CoCoRaHS WxTalk Webinars


The CoCoRaHS WxTalk Webinar Series

In December 2011 CoCoRaHS kicked off a new and exciting monthly Webinar series called CoCoRaHS WxTalk (wx is shorthand for weather). CoCoRaHS WxTalk consists of a series of monthly one-hour interactive Webinars featuring engaging experts in the fields of atmospheric science, climatology and other pertinent disciplines. These easy to follow presentations are live and approximately sixty minutes long. The audience is given the chance to submit questions which the experts answer live on the air.

Topics have included: Snow, Satellites, Hurricanes, Lightning, Clouds, Tornadoes, Flash Floods, Fire Weather, Weather History, Radar and How to become a Meteorologist, just to name a few.  

There are many exciting Webinars on the agenda in the months ahead, so please tell your friends to join us.  All WxTalk Webinars are free and most are recorded for later viewing.

*Although headphones are a good way of listening to the Webinars, only a set of speakers is required to hear the Webinar.  The audience will be muted so there is no need for a microphone. All incoming correspondence during the Webinar should be in typed form.

Upcoming WxTalk Webinars:

Thursday, September 17, 2015 - 1PM EDT 

The history and uses of volunteer weather observations in the U.S.

Nolan Doesken
Colorado Climate Center, Colorado State Univ.,
Fort Collins, CO


Volunteer weather observations have played a large and important role in tracking, mapping and understanding our weather and climate for a long time -- much longer than most realize.  Organized weather observing networks data back many centuries in places like China and Korea.  Even here in the U.S., famous names like Benjamin Franklin and Thomas Jefferson were organizing weather observations already in the 1700s.  In this talk we'll look at the history of organized volunteer observing networks such as the Smithsonian Meteorological Network of the 1800s and the US Weather Bureau/National Weather Service Cooperative Observer Network that is celebrating its 125th anniversary this year.  The internet has enabled programs like ours, the Community Collaborative Rain, Hail and Snow network (CoCoRaHS), to grow and thrive.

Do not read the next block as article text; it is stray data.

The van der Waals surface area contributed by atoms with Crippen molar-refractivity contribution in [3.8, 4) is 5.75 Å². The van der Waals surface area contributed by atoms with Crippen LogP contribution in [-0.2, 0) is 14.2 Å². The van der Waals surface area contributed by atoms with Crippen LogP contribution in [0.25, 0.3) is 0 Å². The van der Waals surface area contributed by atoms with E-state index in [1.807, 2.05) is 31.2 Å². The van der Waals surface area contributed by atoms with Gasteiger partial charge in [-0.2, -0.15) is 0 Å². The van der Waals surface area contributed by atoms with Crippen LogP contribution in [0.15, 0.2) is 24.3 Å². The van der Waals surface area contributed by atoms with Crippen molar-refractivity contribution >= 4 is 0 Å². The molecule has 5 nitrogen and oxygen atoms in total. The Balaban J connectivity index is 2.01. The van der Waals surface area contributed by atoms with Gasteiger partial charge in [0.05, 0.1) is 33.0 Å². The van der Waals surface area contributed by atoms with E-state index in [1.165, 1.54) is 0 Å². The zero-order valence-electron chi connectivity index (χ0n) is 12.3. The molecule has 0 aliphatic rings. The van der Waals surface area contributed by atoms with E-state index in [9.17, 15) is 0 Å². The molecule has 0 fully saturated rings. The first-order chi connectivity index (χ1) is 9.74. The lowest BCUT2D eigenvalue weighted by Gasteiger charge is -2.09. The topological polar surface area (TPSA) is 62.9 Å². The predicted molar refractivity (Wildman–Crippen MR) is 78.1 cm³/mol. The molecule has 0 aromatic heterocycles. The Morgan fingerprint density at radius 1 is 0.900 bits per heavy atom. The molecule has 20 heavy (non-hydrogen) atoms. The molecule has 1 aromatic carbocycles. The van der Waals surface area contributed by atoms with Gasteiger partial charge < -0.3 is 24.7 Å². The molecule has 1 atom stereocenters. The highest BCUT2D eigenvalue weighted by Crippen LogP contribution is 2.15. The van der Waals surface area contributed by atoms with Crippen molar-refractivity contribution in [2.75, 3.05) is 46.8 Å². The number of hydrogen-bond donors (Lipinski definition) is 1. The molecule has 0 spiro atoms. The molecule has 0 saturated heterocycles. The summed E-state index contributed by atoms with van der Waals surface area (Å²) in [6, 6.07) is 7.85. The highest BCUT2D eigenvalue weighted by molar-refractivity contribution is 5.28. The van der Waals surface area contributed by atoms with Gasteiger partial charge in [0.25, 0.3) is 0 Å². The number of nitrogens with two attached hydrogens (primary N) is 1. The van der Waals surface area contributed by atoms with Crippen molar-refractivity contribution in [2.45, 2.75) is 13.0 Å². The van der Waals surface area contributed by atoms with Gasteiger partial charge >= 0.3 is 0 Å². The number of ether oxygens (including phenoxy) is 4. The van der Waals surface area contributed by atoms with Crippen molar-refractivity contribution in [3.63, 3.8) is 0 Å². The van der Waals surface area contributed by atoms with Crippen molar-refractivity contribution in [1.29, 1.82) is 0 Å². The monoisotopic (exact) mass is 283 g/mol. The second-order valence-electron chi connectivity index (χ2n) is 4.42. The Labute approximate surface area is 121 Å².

We'll talk about what these networks have helped accomplish, and the remarkable importance of the data we (and many others before us) help collect.


Thursday, October 15, 2015 - 1PM EDT 

The North American Monsoon: It's What Makes Summer Weather Interesting in the Southwestern United States!
Christopher L. Castro
Associate Professor, Department of Atmospheric Sciences
University of Arizona
Tucson, AZ


The North American monsoon is the period of rainfall and severe weather that occurs during the mid to late part of the summer in the Southwestern United States.  The basic cause of the North American monsoon, like its cousin in India, is the thermal contrast between the land and ocean. Though certainly not as dramatic as India, the North American monsoon is associated with regular shifts in circulations, winds, and precipitation. Monsoon thunderstorms are initiated by mountain-valley circulations and follow a regular diurnal cycle. The most dramatic severe weather days are characterized by organized, propagating convection in association with upper-level disturbances. Severe weather hazards during the monsoon unique to the Southwest include flash flooding, debris flows, micro-bursts, haboobs (or dust storms), lightning, and wildfire.

Predictability of the monsoon is challenging, even for daily weather forecasts.  High resolution numerical atmospheric models are required to explicitly resolve monsoon thunderstorms, and even the most sophisticated modeling tools will never be able to tell us with certainty if when and where storms will occur at an exact location.  When thinking on longer timescales, there are some potential predictable factors which may govern monsoon seasonal rainfall, especially during the onset period.  Monsoon precipitation is also likely changing in relation to anthropogenic climate change, with the changes generally conforming to a "wet gets wetter, dry gets drier" paradigm that is observed globally.

Thursday, November 12, 2015 - 11AM EST 

Lake Effect Snow
Thomas Niziol
The Weather Channel
Atlanta, GA

Thursday, December 3, 2015 - 1PM EST 


"A Review of Significant Weather Events Occurring in 2015"

Greg Carbin
NOAA/Storm Prediction Center
Norman, OK